Heat Stroke Guidelines

Updated: Aug 02, 2019
  • Author: Robert S Helman, MD; Chief Editor: Joe Alcock, MD, MS  more...
  • Print
Guidelines

Guidelines Summary

Guidelines for the prevention and treatment of heat illness were published in 2019 by the Wilderness Medical Society. [17]

Prevention and planning

Screen for significant preexisting medical conditions.

Recognize that being overweight is associated with greater risk of heat illness.

Ensure euhydration before activity.

Ensure ongoing rehydration with a “drink to thirst” approach sufficient to prevent greater than 2% loss of body weight.

Use the wet-bulb globe temperature index to assess heat risk.

Field treatment

Consider rectal temperature, when available, as the most accurate measurement of core hyperthermia compared with axillary, oral, or aural thermometry.

Do not delay initiating empiric cooling in a hyperthermic individual with an altered sensorium; cooling should not be delayed by a measurement value that may be below the diagnostic threshold of 40°C (104°F).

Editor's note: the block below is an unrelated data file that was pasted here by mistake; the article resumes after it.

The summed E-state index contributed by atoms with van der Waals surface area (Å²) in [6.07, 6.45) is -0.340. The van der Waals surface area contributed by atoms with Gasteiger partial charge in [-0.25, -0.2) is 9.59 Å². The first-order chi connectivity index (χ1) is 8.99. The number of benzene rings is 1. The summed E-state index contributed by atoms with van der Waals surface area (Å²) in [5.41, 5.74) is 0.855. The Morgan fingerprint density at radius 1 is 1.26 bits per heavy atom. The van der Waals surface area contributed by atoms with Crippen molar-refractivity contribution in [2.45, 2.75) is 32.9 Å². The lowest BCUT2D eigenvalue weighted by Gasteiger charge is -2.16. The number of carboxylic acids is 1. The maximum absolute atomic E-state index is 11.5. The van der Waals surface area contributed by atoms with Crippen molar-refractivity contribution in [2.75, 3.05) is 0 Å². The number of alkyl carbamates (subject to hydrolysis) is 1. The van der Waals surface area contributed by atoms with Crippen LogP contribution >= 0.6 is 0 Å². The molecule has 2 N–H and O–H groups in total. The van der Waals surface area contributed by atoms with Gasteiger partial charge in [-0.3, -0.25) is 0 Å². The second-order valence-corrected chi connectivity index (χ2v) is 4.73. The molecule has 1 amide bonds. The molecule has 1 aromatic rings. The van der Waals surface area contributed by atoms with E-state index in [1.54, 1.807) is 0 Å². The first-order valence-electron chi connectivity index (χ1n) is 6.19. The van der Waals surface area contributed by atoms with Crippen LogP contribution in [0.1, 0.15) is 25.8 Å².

Use passive cooling measures to minimize thermal strain and maximize heat loss.

Minimize dehydration and use intravenous fluids for rehydration.

Cold-water immersion is the optimal cooling method for heat stroke.

Consider evaporative or convective cooling as adjunct methods if cold water immersion is unavailable.

Do not use antipyretics.

Hospital treatment

Cold-water immersion should be considered for exertional heat stroke in the hospital setting.

One may consider evaporative and convective cooling in classic heat stroke in the hospital setting, but cooling rates with this method are inferior to those with conductive cooling.

Evaporative and convective cooling is not indicated in exertional heat stroke.

Cool heat stroke patients to a target temperature of no less than 39°C (102.2°F).

Give cold intravenous fluids for adjunctive cooling in heat stroke.

Do not use dantrolene for treating heat stroke patients.